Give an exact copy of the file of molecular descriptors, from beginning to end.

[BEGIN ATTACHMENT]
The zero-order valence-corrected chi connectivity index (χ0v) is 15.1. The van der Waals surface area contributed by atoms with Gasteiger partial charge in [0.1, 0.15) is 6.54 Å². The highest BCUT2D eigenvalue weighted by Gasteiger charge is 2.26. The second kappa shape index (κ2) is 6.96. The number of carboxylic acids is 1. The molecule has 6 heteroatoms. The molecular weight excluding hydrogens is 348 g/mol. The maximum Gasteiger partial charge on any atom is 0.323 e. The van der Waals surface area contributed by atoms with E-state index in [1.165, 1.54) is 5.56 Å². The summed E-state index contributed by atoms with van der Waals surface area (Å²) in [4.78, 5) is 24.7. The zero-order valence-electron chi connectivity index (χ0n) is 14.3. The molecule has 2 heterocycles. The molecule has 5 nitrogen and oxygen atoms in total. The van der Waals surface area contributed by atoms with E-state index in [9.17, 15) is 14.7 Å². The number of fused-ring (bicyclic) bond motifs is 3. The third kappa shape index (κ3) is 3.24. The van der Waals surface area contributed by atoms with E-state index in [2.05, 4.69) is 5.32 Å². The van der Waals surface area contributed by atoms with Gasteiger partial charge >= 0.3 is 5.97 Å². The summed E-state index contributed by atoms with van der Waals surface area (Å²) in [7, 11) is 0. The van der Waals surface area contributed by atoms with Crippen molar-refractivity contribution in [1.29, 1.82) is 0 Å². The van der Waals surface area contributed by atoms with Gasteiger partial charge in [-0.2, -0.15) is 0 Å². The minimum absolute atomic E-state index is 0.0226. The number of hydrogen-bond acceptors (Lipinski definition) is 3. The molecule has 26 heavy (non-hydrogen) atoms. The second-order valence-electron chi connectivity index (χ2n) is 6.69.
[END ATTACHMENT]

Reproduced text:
The zero-order valence-corrected chi connectivity index (χ0v) is 15.1. The van der Waals surface area contributed by atoms with Gasteiger partial charge in [0.1, 0.15) is 6.54 Å². The highest BCUT2D eigenvalue weighted by Gasteiger charge is 2.26. The second kappa shape index (κ2) is 6.96. The number of carboxylic acids is 1. The molecule has 6 heteroatoms. The molecular weight excluding hydrogens is 348 g/mol. The maximum Gasteiger partial charge on any atom is 0.323 e. The van der Waals surface area contributed by atoms with E-state index in [1.165, 1.54) is 5.56 Å². The summed E-state index contributed by atoms with van der Waals surface area (Å²) in [4.78, 5) is 24.7. The zero-order valence-electron chi connectivity index (χ0n) is 14.3. The molecule has 2 heterocycles. The molecule has 5 nitrogen and oxygen atoms in total. The van der Waals surface area contributed by atoms with E-state index in [9.17, 15) is 14.7 Å². The number of fused-ring (bicyclic) bond motifs is 3. The third kappa shape index (κ3) is 3.24. The van der Waals surface area contributed by atoms with E-state index in [2.05, 4.69) is 5.32 Å². The van der Waals surface area contributed by atoms with Gasteiger partial charge >= 0.3 is 5.97 Å². The summed E-state index contributed by atoms with van der Waals surface area (Å²) in [7, 11) is 0. The van der Waals surface area contributed by atoms with Crippen molar-refractivity contribution in [1.29, 1.82) is 0 Å². The van der Waals surface area contributed by atoms with Gasteiger partial charge in [-0.2, -0.15) is 0 Å². The minimum absolute atomic E-state index is 0.0226. The number of hydrogen-bond acceptors (Lipinski definition) is 3. The molecule has 26 heavy (non-hydrogen) atoms. The second-order valence-electron chi connectivity index (χ2n) is 6.69.